For years, the IRS has come under fire for not providing easy public access to nonprofit tax return data. And just recently, The Aspen Institute released a report that called on the IRS to disclose more data from Form 990s filed by charities and to do so in a fashion that makes it easy to search.
While such data has been available in a limited fashion from Guidestar and others, it usually takes the form of PDF docs. The IRS itself has allowed the public to obtain DVDs, but the format of these has been cumbersome to work with. The goal of open government advocates is data that can be downloaded and used by the public in spreadsheet or similar fashion.
Not all information will be made available, though the content to be released is significant. Conspicuously absent will be charity names and addresses, but the federal employer ID number will be shown. Financial support, assets, revenue, spending and key person compensation is the primary data to be provided.
This news is getting a mostly positive response from open government groups such as Urban Institute, Aspen Institute and the Bill and Melinda Gates Foundation. Tom Pollak, program director of the National Center for Charitable Statistics at Urban Institute remarked,[quote]We really appreciate the IRS taking this major step forward to make a lot of data available on a timely basis, and we are very hopeful that in future years the IRS will be able to expand on what they include in the file.[/quote]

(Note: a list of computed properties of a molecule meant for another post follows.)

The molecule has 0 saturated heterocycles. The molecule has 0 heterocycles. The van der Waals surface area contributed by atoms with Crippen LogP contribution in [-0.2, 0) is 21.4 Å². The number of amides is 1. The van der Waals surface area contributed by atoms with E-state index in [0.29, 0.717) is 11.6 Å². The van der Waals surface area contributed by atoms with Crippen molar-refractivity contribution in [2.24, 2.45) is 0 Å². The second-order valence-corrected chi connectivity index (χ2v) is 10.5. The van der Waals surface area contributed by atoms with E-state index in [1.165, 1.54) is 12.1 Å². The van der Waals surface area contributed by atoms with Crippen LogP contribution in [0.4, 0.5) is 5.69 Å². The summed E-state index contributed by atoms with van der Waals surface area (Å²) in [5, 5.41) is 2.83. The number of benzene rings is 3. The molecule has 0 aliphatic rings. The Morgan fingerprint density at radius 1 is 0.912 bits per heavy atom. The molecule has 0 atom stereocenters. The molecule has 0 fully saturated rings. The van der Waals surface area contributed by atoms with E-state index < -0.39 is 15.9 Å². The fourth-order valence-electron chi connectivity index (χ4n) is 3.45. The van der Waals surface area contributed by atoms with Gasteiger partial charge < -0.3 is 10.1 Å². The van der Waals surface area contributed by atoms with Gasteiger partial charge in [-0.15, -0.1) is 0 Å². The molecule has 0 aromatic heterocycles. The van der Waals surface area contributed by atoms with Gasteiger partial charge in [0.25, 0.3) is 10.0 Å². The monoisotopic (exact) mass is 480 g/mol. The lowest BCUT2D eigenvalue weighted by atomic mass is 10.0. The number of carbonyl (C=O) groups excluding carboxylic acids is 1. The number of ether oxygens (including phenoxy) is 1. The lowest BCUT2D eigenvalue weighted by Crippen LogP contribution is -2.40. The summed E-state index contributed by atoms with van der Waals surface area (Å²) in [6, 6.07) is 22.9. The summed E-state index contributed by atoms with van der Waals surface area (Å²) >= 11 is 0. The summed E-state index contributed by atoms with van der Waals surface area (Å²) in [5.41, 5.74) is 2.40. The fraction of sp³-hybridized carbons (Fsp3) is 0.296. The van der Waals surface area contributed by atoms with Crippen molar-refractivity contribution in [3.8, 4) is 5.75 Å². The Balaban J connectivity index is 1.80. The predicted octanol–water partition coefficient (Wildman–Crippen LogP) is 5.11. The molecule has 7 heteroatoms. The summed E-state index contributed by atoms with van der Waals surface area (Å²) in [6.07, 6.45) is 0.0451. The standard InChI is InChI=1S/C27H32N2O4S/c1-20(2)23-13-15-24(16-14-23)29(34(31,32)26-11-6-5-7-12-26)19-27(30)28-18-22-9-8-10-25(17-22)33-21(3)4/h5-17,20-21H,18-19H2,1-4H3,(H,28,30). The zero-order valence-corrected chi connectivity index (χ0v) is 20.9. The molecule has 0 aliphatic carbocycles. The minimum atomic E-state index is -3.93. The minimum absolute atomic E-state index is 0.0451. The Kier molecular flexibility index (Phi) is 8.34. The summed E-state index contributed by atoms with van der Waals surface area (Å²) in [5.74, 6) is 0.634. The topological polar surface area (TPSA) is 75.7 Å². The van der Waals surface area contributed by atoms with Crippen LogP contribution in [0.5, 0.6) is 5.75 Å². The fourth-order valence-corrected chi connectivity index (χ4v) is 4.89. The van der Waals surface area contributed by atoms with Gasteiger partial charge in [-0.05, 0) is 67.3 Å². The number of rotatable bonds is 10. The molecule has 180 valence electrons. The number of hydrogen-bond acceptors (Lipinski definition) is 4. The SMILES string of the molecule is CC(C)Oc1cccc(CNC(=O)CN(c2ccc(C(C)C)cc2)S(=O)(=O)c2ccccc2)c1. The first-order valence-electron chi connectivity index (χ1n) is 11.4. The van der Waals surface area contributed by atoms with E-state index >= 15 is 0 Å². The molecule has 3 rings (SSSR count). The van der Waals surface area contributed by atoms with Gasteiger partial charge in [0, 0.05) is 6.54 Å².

A little more reserved in her praise, Cinthia Schuman Ottinger of the Aspen Institute said,[quote]…the IRS move was a “positive step” but she hoped the agency would do more to make all information on the forms available and make them available in a format that is more easily shared and more efficient for computer programmers and developers to use.[/quote]
Look for the changes to appear on the charities section of IRS.gov in the next week or so.